Report: IDS Takes Flight
The reports show that spending on both more traditional security technologies -- such as firewalls and virtual private networks (VPNs) -- and emerging technologies -- such as intrusion detection and prevention (IDS and IPS) -- picked up significantly last year and should continue the upward climb in years to come. IDS and IPS especially will catch on at an explosive pace, according to Infonetics analyst and author of the report Jeff Wilson.
“Intrusion detection and prevention appliances are moving from being niche security technologies… to the mainstream,” he says, pointing out that, much like the development of firewalls between 1995 and 2001, the devices are becoming less expensive to buy, maintain and operate. “That’s what’s going to break the market open.”
While IDS and IPS product revenues reached $382 million last year, the Infonetics report forecasts that they will more than quadruple to $1.6 billion by 2006. Intrusion prevention technologies will be the main driver for the explosive growth going forward, but at the moment, companies are still a bit hesitant to jump onto the IPS bandwagon, according to Wilson. “As we’re in the middle of the technology transition [from detection to prevention], no one really knows what to do."
In the report, Infonetics forecasts growth in the standalone IDS and IPS product market, but it sees the overriding trend to be integration of the new technologies into existing firewall products. “Eventually, they’re going to overlap with firewalls,” Wilson says.
While North America today accounts for 62 percent of all IDS/IPS product revenues, the report states that other markets will eat into the U.S. market share going forward. Asia/Pacific, which today accounts for 16 percent of the market, is growing the fastest, the report says.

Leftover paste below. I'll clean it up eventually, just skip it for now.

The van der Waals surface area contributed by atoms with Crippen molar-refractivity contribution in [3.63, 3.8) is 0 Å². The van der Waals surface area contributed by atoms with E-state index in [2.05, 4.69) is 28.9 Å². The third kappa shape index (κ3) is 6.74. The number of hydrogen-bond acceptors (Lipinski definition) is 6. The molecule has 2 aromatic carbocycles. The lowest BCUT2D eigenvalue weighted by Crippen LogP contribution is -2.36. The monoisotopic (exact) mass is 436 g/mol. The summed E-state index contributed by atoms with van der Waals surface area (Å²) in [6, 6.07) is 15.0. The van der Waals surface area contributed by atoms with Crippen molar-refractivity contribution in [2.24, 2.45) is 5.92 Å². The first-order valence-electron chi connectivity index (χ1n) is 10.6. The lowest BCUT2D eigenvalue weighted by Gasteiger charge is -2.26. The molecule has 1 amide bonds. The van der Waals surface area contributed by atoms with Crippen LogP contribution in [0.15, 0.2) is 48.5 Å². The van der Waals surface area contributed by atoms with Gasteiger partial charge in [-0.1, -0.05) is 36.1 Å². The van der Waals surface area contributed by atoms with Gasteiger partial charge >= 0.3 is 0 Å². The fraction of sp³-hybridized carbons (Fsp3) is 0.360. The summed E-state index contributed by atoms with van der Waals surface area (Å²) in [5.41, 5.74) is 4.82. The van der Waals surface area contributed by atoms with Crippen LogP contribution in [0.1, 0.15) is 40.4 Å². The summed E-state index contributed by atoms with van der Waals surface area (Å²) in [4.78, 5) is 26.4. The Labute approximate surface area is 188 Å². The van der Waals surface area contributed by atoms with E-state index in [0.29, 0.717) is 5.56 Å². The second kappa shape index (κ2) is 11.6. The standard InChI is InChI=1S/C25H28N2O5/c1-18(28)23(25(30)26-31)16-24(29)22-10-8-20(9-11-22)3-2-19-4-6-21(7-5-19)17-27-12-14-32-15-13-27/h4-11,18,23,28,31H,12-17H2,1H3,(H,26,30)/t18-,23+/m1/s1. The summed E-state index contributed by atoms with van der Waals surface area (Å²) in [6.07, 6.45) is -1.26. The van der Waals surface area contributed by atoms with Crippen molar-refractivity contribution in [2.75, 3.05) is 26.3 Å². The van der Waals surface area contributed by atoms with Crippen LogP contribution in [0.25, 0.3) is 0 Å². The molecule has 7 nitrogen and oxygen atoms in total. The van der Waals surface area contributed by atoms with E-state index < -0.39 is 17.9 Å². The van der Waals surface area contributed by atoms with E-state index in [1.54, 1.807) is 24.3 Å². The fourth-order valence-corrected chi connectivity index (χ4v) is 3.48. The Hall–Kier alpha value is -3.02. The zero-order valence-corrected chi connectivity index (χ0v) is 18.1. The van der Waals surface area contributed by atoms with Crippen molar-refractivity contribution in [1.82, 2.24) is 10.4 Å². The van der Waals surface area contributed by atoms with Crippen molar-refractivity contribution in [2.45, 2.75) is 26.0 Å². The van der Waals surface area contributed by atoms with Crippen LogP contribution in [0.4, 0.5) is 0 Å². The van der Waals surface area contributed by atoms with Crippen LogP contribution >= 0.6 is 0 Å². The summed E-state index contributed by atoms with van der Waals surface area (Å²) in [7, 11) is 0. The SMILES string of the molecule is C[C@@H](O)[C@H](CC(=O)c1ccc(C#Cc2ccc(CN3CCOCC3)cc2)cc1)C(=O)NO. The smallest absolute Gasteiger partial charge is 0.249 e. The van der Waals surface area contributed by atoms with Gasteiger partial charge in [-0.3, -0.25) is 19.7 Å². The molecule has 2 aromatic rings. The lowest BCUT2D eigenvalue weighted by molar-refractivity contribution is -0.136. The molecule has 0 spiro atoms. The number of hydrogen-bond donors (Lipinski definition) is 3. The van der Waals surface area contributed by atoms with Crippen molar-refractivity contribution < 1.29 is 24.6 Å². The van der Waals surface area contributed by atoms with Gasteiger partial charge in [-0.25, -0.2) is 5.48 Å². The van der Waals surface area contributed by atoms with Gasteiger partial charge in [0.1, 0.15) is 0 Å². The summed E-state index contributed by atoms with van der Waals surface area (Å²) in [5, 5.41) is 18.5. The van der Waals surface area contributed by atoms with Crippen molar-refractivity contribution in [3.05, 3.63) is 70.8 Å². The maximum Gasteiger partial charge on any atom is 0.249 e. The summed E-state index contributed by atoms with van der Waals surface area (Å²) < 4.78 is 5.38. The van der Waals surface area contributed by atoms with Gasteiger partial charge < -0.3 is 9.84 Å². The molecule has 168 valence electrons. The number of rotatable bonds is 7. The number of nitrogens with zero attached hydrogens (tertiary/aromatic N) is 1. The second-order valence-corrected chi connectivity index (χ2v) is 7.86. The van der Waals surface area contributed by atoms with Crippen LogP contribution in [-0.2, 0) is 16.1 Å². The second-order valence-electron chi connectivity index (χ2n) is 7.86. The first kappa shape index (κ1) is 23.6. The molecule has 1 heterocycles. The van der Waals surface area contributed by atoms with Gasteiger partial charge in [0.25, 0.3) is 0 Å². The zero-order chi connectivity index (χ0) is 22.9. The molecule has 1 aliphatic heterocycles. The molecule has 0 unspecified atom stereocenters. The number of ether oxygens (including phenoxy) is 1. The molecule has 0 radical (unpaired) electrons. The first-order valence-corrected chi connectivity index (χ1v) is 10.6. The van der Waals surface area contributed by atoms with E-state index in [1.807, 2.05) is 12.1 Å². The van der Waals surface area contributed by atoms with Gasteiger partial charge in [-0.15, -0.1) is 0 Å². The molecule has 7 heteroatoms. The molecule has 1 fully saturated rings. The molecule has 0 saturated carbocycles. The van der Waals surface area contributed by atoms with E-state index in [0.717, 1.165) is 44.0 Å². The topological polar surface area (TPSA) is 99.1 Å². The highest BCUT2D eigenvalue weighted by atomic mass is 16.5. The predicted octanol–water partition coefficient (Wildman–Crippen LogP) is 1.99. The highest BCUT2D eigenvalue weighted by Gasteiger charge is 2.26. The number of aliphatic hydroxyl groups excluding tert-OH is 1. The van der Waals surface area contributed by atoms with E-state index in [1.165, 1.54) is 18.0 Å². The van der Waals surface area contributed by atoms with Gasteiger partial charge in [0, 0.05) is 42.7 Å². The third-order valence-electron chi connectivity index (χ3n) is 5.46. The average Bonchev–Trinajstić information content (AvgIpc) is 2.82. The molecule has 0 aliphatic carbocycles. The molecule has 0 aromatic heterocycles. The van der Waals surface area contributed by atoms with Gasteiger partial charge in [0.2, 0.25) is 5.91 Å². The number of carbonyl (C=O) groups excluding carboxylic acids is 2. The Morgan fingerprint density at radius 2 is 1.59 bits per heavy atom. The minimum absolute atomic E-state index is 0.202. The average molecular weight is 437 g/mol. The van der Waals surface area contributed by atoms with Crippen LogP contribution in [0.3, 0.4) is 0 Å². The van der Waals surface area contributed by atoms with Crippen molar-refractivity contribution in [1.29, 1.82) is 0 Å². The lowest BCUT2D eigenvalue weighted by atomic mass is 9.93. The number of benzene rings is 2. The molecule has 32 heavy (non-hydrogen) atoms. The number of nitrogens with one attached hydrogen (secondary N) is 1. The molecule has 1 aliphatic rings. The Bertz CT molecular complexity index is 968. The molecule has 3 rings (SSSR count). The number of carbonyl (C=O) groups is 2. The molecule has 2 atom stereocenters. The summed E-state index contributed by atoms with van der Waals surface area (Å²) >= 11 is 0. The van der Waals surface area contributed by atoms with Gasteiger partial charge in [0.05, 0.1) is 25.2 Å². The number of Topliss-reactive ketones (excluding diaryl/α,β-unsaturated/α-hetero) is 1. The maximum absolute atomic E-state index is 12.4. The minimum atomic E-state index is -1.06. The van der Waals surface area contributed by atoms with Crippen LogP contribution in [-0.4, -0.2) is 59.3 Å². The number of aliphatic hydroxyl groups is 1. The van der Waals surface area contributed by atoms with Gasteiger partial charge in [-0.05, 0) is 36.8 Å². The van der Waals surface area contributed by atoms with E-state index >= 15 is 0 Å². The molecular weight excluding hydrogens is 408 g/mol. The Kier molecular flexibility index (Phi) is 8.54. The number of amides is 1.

For the fourth quarter of 2002, the Infonetics report shows that network-based IDS and IPS hardware accounted for nearly half of all the revenues in the sector, compared with 29 percent for host-based products and 23 percent for network-based IDS/IPS software. And moving forward, the report predicts that the hardware portion of the market will grow even stronger, with an annual growth rate of 65 percent through 2006. “The hardware market will see dramatic growth,” Wilson says. “[Customers are] going to want hardware. They’re going to want boxes.”
Hardware-based appliances will also be the fad in the firewall and VPN markets, which the Infonetics report expects will rake in $5 billion by 2006, up from $2.7 billion in revenues today. “The firewall and VPN market is still going,” Wilson says. “It’s like the Energizer bunny. It’s growing real steadily quarter-over-quarter.”
The VPN and firewall software markets are forecast to be flat this year, but the Infonetics report expects them to shrink dramatically by 2006. And as hardware gradually replaces software as the security vehicle of choice, hardware vendors are outpacing software giants such as Check Point Software Technologies Ltd. (Nasdaq: CHKP). “Look at how NetScreen Technologies Inc. [Nasdaq: NSCN] has grown, compared to Check Point,” Wilson says, pointing out that hardware-vendor NetScreen has shown the fastest revenue growth in the space. “Everyone wants hardware.”
The only thing keeping the software market afloat today is the strategy by vendors such as Check Point to partner with hardware vendors. According to the report, however, this strategy can’t last forever, and some software vendors, such as Internet Security Systems Inc. (Nasdaq: ISSX), are already contemplating moving into hardware production themselves.
— Eugénie Larson, Reporter, Light Reading